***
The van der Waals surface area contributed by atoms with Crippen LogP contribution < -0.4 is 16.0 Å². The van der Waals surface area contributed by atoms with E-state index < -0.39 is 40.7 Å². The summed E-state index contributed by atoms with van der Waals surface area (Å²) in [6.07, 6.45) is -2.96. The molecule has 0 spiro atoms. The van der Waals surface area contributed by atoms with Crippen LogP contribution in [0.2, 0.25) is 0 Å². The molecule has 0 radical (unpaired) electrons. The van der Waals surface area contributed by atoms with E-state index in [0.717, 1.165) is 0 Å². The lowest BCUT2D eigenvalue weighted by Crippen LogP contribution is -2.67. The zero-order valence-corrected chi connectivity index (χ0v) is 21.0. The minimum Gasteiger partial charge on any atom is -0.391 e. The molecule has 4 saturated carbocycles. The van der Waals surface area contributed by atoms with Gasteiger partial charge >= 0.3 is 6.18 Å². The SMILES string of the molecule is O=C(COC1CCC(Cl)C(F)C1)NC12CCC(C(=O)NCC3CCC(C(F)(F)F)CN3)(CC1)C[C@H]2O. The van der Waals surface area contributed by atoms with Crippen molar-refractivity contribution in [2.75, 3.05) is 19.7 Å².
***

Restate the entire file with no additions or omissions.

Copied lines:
The van der Waals surface area contributed by atoms with Crippen LogP contribution < -0.4 is 16.0 Å². The van der Waals surface area contributed by atoms with E-state index < -0.39 is 40.7 Å². The summed E-state index contributed by atoms with van der Waals surface area (Å²) in [6.07, 6.45) is -2.96. The molecule has 0 spiro atoms. The van der Waals surface area contributed by atoms with Crippen LogP contribution in [0.2, 0.25) is 0 Å². The molecule has 0 radical (unpaired) electrons. The van der Waals surface area contributed by atoms with E-state index in [0.717, 1.165) is 0 Å². The lowest BCUT2D eigenvalue weighted by Crippen LogP contribution is -2.67. The zero-order valence-corrected chi connectivity index (χ0v) is 21.0. The minimum Gasteiger partial charge on any atom is -0.391 e. The molecule has 4 saturated carbocycles. The van der Waals surface area contributed by atoms with Gasteiger partial charge >= 0.3 is 6.18 Å². The SMILES string of the molecule is O=C(COC1CCC(Cl)C(F)C1)NC12CCC(C(=O)NCC3CCC(C(F)(F)F)CN3)(CC1)C[C@H]2O. The van der Waals surface area contributed by atoms with Crippen molar-refractivity contribution in [2.75, 3.05) is 19.7 Å².